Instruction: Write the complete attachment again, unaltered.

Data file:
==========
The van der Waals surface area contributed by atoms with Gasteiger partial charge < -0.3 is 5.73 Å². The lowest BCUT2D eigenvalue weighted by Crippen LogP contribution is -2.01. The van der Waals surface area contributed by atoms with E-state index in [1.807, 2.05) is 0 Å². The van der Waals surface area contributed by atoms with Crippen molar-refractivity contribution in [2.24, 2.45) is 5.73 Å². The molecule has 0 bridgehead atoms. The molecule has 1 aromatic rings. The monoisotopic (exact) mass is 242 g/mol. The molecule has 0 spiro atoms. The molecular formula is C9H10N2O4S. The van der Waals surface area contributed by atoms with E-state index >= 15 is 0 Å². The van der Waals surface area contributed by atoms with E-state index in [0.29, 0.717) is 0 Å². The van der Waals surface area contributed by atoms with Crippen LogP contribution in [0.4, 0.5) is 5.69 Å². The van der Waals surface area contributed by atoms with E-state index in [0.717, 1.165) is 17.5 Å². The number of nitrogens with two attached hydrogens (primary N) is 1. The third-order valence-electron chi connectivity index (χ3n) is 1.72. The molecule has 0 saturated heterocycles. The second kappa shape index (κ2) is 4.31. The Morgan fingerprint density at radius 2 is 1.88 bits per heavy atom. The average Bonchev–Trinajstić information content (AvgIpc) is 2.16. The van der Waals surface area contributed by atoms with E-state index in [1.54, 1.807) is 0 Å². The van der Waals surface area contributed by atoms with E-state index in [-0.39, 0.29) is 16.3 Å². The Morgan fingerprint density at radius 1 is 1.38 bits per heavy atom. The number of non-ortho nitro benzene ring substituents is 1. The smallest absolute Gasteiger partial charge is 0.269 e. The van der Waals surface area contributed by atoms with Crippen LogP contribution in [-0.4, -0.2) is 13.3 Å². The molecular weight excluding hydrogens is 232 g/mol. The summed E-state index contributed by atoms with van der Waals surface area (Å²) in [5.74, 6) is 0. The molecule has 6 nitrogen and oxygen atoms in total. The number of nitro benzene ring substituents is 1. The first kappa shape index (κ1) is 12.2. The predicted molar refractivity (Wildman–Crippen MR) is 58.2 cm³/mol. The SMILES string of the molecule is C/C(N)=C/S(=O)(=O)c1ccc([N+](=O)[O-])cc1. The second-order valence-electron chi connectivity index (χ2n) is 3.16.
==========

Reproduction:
The van der Waals surface area contributed by atoms with Gasteiger partial charge < -0.3 is 5.73 Å². The lowest BCUT2D eigenvalue weighted by Crippen LogP contribution is -2.01. The van der Waals surface area contributed by atoms with E-state index in [1.807, 2.05) is 0 Å². The van der Waals surface area contributed by atoms with Crippen molar-refractivity contribution in [2.24, 2.45) is 5.73 Å². The molecule has 0 bridgehead atoms. The molecule has 1 aromatic rings. The monoisotopic (exact) mass is 242 g/mol. The molecule has 0 spiro atoms. The molecular formula is C9H10N2O4S. The van der Waals surface area contributed by atoms with E-state index >= 15 is 0 Å². The van der Waals surface area contributed by atoms with E-state index in [0.29, 0.717) is 0 Å². The van der Waals surface area contributed by atoms with Crippen LogP contribution in [0.4, 0.5) is 5.69 Å². The van der Waals surface area contributed by atoms with E-state index in [0.717, 1.165) is 17.5 Å². The number of nitrogens with two attached hydrogens (primary N) is 1. The third-order valence-electron chi connectivity index (χ3n) is 1.72. The molecule has 0 saturated heterocycles. The second kappa shape index (κ2) is 4.31. The Morgan fingerprint density at radius 2 is 1.88 bits per heavy atom. The average Bonchev–Trinajstić information content (AvgIpc) is 2.16. The van der Waals surface area contributed by atoms with E-state index in [1.54, 1.807) is 0 Å². The van der Waals surface area contributed by atoms with E-state index in [-0.39, 0.29) is 16.3 Å². The Morgan fingerprint density at radius 1 is 1.38 bits per heavy atom. The number of non-ortho nitro benzene ring substituents is 1. The smallest absolute Gasteiger partial charge is 0.269 e. The van der Waals surface area contributed by atoms with Crippen LogP contribution in [-0.4, -0.2) is 13.3 Å². The molecular weight excluding hydrogens is 232 g/mol. The summed E-state index contributed by atoms with van der Waals surface area (Å²) in [5.74, 6) is 0. The molecule has 6 nitrogen and oxygen atoms in total. The number of nitro benzene ring substituents is 1. The first kappa shape index (κ1) is 12.2. The predicted molar refractivity (Wildman–Crippen MR) is 58.2 cm³/mol. The SMILES string of the molecule is C/C(N)=C/S(=O)(=O)c1ccc([N+](=O)[O-])cc1. The second-order valence-electron chi connectivity index (χ2n) is 3.16.